Polymer/water separation by use of femtosecond laser-structured underwater superpolymphobic mesh


The surge in liquid polymer applications has resulted in related polymer pollution effects, causing environmental impacts and various human diseases. Polymers exhibit both liquid and solid states and are typically difficult to biodegrade. To this end, an effective polymer/water separation method is highly desirable. Nevertheless, this has been challenging to accomplish mainly due to the high viscosity, low fluidity, and high adhesion properties of liquid polymers.

Solid surfaces have advantageous abilities to repel liquid polymers in water, a property called underwater superpolymphobicity in this research paper. Existing literature on superpolymphobic materials has shown that these materials have great potentials for use in polymer/water separation because they exhibit excellent polymer repellence and can effectively control adhesion at the water/polymer interfaces. Unfortunately, reports about the use of polymer-repellent microstructures to separate polymer/water mixtures are not available in the literature, at least according to the authors.

In a recent research paper published in the Journal of Colloid and Interface Science, Xi’an Jiaotong University scientists: Professor Jiale Yong, Dr. Xue Bai, Professor Qing Yang, Dr. Xun Hou, and Professor Feng Chen developed a new novel strategy for the filtration and removal of liquid polymers from water. Their approach uses porous underwater superpolymphobic micro/ nanostructures, fabricated by femtosecond laser technique and on a stainless-steel mesh, to repel liquid polymer droplets in water. In their work, the feasibility of this new strategy was verified by using the femtosecond laser structured stainless steel mesh to separate different mixtures of liquid polymers and water.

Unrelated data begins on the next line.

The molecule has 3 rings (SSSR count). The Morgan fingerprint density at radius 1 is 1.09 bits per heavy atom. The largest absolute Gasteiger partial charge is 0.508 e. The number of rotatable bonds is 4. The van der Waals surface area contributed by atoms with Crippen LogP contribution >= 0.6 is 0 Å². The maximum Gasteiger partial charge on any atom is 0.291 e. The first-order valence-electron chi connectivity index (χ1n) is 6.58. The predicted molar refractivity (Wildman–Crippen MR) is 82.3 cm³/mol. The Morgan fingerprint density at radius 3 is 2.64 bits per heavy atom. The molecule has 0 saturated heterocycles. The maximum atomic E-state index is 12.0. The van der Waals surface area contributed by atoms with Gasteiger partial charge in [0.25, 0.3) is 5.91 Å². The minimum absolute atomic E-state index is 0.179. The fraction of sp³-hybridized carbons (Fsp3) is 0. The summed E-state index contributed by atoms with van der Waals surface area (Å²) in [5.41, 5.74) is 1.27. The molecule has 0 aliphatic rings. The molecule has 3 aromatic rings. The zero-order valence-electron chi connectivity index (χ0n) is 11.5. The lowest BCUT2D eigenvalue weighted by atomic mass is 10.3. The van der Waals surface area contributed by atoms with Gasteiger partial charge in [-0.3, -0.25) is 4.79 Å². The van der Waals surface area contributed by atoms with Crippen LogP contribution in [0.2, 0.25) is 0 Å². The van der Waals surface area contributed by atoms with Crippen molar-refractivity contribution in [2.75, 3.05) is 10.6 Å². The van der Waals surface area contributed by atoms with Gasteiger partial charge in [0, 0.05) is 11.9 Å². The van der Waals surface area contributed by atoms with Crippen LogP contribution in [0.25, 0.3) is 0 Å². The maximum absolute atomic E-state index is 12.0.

The authors observed that the resultant microstructured stainless-steel mesh exhibited excellent underwater superpolymphobic properties, resulting in high repellence to various liquid polymers in water. When the mixture of water and liquid polymer was poured onto the prewetted underwater  superpolymphobic mesh, the water in the mixture gradually penetrated through the structured mesh and dripped into the collection beaker below, while the liquid polymer was intercepted by the mesh because of the underwater superpolymphobicity and always remained above the mesh. As a result, the polymer/water mixtures were successfully separated. As such, a high separation efficiency and high separation flux of 99.0% and 4.45 x 105 L m-2 h-1, respectively, was reported. Even though the stainless-steel mesh was susceptible to various damage treatments: abrasion, UV light irradiation, acid, and alkali corrosions, its superpolymphobicity remained relatively stable even after 50 cycles of sandpaper abrasion, 40 cycles of tape peeling, and 12h of exposure to strong acid and alkali corrosion. Scanning electronic microscope (SEM) images revealed the existence of an underwater Cassie contact state between the surface of the laser-treated mesh and the underwater liquid polymer, which largely contributed to the superpolymphobicity of the material. Furthermore, it was worth noting that the underwater superpolymphobicity could be obtained for a wide range of processing parameters.